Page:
The App Doesn’t Fall Far From The Tree

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This afternoon.

Further to The Irish Examiner‘s front page story earlier that 564,000 people had deleted the HSE Covid-19 response app.

Nama Wine Lake tweetz:

A maximum of 1.17m people are using the Irish Covid19 tracking app.

When the app was launched, the Department of Health of Health said 60% of the population needed to use it for it to be effective (60% of 5m = 3m), though they later said 2.2m. So, we’re just 50% to the minimum needed.

Why have so many people deleted the app?

There were battery and overheating issues.There’s also privacy and the Dept of Social Protection banditry at Dublin Airport which is now to be formally investigated by the Data Protection Commissioner….

Covid tracker app deleted 500,000 times (Cianan brennan, Irish Examiner)

15 thoughts on “The App Doesn’t Fall Far From The Tree

  1. george

    I don’t think babies and young kids are included in the 60% so no 3 million wouldn’t be right.

  2. Brother Barnabas

    I dont think they “later said 2.2m”

    2.2 million is 60% of the estimated 3.6 million smartphone users in Ireland – they just subsequently clarified what was meant

    still, though, well short of that

  3. Cian

    “While some modelling has suggested 60% uptake across the population is required, health officials stressed that few, if any, countries had reached that target. “ The Journal Jul 7th 2020

    “Mr Donnelly said the idea that 60 per cent of a population would need to download it to make the app effective was a “bit misleading”. It was based, he said, on a UK study which said that would be the case where no other forms of contact tracing were in operation.” Irish Times Tue, Jul 7, 2020

    “Mr Reid had said that the target for viability of the app is roughly 60% of the 3.7m-strong adult smartphone market in Ireland, which equates to about 2.2m downloads.” Irish Examiner July 08, 2020

  4. Micko

    I was never really sure how it was intended to work if I’m honest. Especially in a job enviroment.

    If someone tested positive, would that mean that everyone that they were in contact (15 mins+) with for the previous two weeks have to be tested and quarantine before a test was available?

    So if one person test positive in your office – is that the whole place shut down until everyone can be tested?

    1. Cian

      Yes. This is how you stop an infectious disease.

      If you think about it – what happened in March/April was the entire country going into quarantine.

      Many offices are minimising the risk by dividing people into separate teams – and not allowing people from different teams in the same place – so if someone tests positive then it only their team that needs to quarantine. The other team can continue to work.

      Schools are advised to something implement similar – each class is a “bubble” and shouldn’t mix with other classes (corridors, breaktime, entering/leaving school). If one student tests positive you quarantine the class (until they get tested) but the remainder of the school can remain open.

      https://www.gov.ie/en/publication/389bd-topics-being-raised-on-the-back-to-school-helpline/

      1. Micko

        Ok cool – Cheers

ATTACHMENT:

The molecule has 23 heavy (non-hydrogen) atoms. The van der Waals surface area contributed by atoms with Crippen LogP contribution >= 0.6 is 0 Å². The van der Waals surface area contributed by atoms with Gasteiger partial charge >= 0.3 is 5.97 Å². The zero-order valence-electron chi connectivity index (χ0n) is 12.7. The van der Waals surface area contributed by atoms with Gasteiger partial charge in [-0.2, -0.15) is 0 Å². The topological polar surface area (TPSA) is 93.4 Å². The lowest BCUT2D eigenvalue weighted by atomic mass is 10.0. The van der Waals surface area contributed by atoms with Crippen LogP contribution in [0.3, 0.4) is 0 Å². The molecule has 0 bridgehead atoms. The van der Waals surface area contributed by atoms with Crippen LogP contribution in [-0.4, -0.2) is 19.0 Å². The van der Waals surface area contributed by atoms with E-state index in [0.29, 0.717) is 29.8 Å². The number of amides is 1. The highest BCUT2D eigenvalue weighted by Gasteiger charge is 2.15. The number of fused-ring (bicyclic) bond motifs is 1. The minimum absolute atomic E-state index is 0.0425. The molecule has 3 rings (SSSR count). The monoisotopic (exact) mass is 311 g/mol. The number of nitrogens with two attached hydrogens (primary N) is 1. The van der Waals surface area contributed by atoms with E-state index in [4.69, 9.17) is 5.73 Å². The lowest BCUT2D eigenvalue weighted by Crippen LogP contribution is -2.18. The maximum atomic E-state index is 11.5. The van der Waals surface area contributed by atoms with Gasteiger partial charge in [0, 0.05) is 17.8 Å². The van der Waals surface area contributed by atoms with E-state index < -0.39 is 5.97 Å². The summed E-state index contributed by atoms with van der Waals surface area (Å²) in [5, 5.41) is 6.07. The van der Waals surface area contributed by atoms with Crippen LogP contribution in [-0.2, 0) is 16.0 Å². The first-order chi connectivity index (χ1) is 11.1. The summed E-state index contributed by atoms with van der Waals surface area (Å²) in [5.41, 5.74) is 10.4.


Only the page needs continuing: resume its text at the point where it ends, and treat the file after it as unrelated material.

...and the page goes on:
Since I’m pretty ignorant of this app, I appreciate the explanation.

        “Separately, the HSE said that of 648 close contact alerts issued to app users since launch, just 349 of those, or 53%, have consented to being contacted by contact tracers.”

        Am I reading this right? Is this saying that only about half of the people contacted about their own possible infection, then didn’t want to let others know that they might be infected?

        Surely that’s a disaster then no?

        1. hansel

          Yep.

          Also apparently people are not presenting for testing, or are presenting with symptoms and refusing to divulge their close contacts, place of employment, etc.
          Particularly among the low-paid and badly-treated workforces (I’m looking squarely at meat production companies). They’re afraid of how their employer will react. Which is a horrible thought.

        2. Cian

          It kinda depends on how it is counted.

          Example: If my partner got a + result, I would also need to be tested – the “contact tracing” is this scenario is trivial.

          Now, we both have the app, so if she pressed the “contact tracing” button on her phone, a while later I’d get a *ping* on my phone my telling me that I may be at risk and do I consent to being contacted for a test. I’d probably decline (as I already know about the +ve result and am already in the system to be tested).

          The app is really designed to catch **other** people that you may not be immediately aware of, or know their contact details.

      2. John Smith

        Re the school bubble system, what if a teacher tests positive, Cian? In senior schools, surely, the teacher would teach more than one class? Even in National Schools, teachers would be likely to be in contact, at least, with other teachers and they could pass it on to their classes.

        I’m not being negative for the sake of it but I must admit that the bubble idea for a whole school sounds all very well in theory but a nightmare to arrange in practice – an idea suggested by someone with no practical experience of how schools have to integrate class/teacher timetables, etc.

        1. Cian

          @John, I don’t know what happens if a teacher tests positive.
          It is possible that in National schools that the teachers aren’t mixing with each other (or are limiting themselves to small groups) – so if one teacher tests positive it won’t close the whole school.

          For Secondary – I don’t know. The kids are older and better able to “social distance” and are wearing masks so possibly this won’t close the school.

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